Africa has big potential for Jersey
JERSEY Government and financial firms are looking increasingly at Africa for business links and investment treaties as the continent is set to be the fastest growing economically, and in terms of population, in the world.
Members of Jersey Finance heard from Andrew Nevin, partner and chief economist PWC Nigeria, about the potential in the region which he thinks could become the world’s largest integrated economic bloc by 2060 to 2070. He said: ‘You look at the Chinese example we’ve had 30 years of originally 10% growth, then 8%, now closer to 6%, but very high economic growth. We potentially should have the same level of growth across Africa and I’m optimistic. I think we all have an interest in Africa’s prosperity now.’
Mr Nevin told delegates there is a big potential for Jersey: ‘Africa needs capital to come into the continent in a structured way, in a transparent way, and I think that Jersey is a jurisdiction that can piece together those structures. So as a home for private equity and funds, impact investment funds, for structured funds like tradeable funds, I think Jersey is maybe the top jurisdiction to be able to piece those together.
‘The other direction is that Africans who have some net worth should have some diversification. Everyone’s paying their taxes, but how can the products be structured that are attractive to Africans to give them some global diversification? Jersey is a more natural home for this than Luxembourg or Lichtenstein and some of the other jurisdictions.’
The Government of Jersey is also aware of the potential and actively working to build links. Tom Le Feuvre, head of international agreements, said the potential in Africa is ‘huge’ and, with or without Brexit, it should be a focus.
‘By 2050, there will be more Africans than any other region in the world. It will be the greatest centre of population, inevitably, it is also going to be the greatest centre of wealth creation.
‘If we’re thinking of Jersey, at its core has been about how we do wealth management, then the reality is, in the years ahead, there will be more wealthy people living in Nigeria, Kenya, South Africa, than there are in Switzerland and some of the traditional markets that we’ve been looking at. So we have to plan for that future. And I believe that Africa, from going from being perhaps a niche part of Jersey’s business will become absolutely mainstreamed.’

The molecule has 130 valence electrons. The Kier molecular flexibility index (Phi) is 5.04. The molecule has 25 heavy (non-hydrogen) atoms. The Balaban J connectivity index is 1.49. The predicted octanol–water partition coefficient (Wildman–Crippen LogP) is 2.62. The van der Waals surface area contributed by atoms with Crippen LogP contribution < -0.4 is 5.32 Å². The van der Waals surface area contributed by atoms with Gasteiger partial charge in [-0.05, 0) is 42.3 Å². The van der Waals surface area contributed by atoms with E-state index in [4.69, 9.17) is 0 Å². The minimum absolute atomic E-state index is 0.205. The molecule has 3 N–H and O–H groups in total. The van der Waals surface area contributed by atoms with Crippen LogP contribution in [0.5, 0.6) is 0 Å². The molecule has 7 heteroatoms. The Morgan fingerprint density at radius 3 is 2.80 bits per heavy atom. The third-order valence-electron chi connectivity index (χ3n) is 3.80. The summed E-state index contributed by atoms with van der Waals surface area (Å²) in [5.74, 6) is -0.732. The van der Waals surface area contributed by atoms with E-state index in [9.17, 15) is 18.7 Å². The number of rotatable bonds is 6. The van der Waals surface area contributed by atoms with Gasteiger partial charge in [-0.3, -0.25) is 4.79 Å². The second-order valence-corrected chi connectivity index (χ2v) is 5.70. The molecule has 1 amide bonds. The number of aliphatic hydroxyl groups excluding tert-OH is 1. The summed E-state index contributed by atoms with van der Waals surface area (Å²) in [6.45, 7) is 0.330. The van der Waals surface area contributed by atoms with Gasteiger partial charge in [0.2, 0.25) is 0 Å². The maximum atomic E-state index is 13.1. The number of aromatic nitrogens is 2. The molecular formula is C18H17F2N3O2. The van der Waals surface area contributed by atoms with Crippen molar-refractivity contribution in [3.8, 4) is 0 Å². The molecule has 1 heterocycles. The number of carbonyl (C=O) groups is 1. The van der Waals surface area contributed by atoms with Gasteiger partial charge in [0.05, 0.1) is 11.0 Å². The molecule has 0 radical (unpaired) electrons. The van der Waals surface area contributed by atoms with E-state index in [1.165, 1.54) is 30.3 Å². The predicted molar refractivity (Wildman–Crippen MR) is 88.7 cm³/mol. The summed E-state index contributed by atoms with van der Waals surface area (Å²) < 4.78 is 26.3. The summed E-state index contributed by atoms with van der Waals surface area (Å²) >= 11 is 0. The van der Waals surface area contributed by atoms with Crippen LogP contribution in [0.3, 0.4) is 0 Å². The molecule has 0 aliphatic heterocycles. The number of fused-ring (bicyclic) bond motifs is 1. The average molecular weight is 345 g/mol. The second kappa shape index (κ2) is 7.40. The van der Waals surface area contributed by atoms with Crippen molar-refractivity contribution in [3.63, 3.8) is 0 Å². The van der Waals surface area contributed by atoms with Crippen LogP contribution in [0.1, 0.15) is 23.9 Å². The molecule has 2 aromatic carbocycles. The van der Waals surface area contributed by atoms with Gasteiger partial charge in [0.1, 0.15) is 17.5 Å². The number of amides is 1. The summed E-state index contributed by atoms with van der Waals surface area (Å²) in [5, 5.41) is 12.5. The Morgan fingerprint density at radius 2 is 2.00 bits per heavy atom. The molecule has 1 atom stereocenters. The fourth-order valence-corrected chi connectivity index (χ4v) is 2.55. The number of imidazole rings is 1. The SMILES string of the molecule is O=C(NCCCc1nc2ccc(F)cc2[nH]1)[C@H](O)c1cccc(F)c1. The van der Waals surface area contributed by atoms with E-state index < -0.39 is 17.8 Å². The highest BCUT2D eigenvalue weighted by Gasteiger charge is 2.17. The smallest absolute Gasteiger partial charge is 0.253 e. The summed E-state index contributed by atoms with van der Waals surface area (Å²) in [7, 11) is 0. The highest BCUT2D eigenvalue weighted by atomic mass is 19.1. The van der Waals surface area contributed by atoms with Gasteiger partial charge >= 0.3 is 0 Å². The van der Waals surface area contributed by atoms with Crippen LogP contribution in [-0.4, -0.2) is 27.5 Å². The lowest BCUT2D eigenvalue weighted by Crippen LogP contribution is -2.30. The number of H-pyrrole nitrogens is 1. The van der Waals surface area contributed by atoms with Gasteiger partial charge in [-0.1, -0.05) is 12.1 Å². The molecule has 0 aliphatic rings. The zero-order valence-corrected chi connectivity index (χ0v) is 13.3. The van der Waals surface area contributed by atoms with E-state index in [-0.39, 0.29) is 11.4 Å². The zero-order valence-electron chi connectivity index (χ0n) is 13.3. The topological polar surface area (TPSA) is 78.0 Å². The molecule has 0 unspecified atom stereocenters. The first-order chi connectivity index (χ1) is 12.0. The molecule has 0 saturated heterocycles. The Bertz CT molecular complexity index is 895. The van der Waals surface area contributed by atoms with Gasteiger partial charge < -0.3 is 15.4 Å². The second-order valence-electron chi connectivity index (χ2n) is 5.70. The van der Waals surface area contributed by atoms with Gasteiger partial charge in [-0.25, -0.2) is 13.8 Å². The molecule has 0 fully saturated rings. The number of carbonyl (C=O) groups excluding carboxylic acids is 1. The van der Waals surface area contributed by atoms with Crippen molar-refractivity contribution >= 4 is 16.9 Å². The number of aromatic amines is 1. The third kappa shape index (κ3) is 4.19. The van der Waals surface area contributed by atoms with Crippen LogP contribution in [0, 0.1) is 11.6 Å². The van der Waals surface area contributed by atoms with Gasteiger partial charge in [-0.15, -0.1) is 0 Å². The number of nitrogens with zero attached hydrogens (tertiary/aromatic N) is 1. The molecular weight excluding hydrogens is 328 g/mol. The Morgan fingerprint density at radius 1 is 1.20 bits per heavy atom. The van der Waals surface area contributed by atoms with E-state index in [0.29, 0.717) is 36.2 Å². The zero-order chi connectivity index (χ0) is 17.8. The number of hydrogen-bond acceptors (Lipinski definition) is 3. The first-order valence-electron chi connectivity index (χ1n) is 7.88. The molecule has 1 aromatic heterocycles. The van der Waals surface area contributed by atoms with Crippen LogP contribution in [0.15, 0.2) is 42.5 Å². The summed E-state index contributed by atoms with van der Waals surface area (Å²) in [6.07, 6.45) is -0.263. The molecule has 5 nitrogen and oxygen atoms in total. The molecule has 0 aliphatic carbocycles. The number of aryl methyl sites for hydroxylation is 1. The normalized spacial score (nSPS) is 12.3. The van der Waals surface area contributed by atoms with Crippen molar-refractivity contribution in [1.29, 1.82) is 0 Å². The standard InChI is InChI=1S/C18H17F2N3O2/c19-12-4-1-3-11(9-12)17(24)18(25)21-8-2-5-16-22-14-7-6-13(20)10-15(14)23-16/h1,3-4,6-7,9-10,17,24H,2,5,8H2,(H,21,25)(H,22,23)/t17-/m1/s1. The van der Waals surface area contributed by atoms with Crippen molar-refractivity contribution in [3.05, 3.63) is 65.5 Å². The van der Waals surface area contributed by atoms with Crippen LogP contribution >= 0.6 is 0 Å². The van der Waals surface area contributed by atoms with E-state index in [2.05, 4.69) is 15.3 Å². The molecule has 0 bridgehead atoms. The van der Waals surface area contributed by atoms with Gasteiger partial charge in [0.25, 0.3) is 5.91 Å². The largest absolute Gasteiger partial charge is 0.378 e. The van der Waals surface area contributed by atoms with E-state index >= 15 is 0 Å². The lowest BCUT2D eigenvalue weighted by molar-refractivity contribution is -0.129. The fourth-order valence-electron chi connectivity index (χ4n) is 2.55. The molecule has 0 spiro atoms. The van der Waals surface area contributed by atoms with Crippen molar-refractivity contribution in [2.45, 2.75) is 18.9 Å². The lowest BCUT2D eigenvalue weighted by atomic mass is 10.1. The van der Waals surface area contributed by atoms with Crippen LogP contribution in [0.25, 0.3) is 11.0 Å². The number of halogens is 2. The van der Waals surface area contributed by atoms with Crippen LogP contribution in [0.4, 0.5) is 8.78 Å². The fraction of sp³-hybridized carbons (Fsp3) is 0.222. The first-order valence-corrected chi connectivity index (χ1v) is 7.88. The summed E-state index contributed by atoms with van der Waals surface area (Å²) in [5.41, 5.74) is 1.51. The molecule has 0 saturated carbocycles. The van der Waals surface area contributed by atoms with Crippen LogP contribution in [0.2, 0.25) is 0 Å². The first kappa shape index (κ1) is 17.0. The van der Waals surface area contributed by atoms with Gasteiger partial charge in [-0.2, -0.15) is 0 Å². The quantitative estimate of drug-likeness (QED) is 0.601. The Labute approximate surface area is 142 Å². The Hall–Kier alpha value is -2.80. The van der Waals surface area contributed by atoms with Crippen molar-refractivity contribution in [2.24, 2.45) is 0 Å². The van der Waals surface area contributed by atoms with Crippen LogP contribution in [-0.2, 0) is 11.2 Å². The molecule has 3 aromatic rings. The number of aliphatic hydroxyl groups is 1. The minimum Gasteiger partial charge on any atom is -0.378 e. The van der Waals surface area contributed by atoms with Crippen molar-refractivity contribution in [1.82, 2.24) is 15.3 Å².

Around three-quarters of the wealth held in Jersey is already from non-UK domiciled beneficial owners. Mr Le Feuvre said that the EU forecasts 90% of global economic growth in the next 10 to 15 years will be from outside Europe.
‘It means that a very significant part of the global markets team’s work is prioritising Africa,’ he added. ‘African jurisdictions make up more countries than anywhere else within our global market strategy. So you know, there is a very significant weighting towards Africa. That’s based on good analysis. We think that there’s a real opportunity around Jersey’s role as an exporter of capital. So there’s a reason why governments would want to engage with us.
‘We have factors like the strength of Commonwealth membership in Africa, the fact that these are jurisdictions that operate in English and French, that they have legal systems that are often based on English common law. So trusts and other vehicles are well understood. The role of London as a real financial hub for Africa, and the fact that we’re on the same time zone for most of the region. So for us, those are empirical reasons that suggests that a Jersey/Africa partnership should be a very significant part of our business mix.’
The global markets team are currently negotiating double taxation agreements with Kenya and Nigeria and are very interested in negotiating bilateral investment treaties with Ghana and Rwanda – both countries are keen to proceed – and formal permissions are being sought from the UK to progress those talks, although inevitably these can take years to reach a conclusion.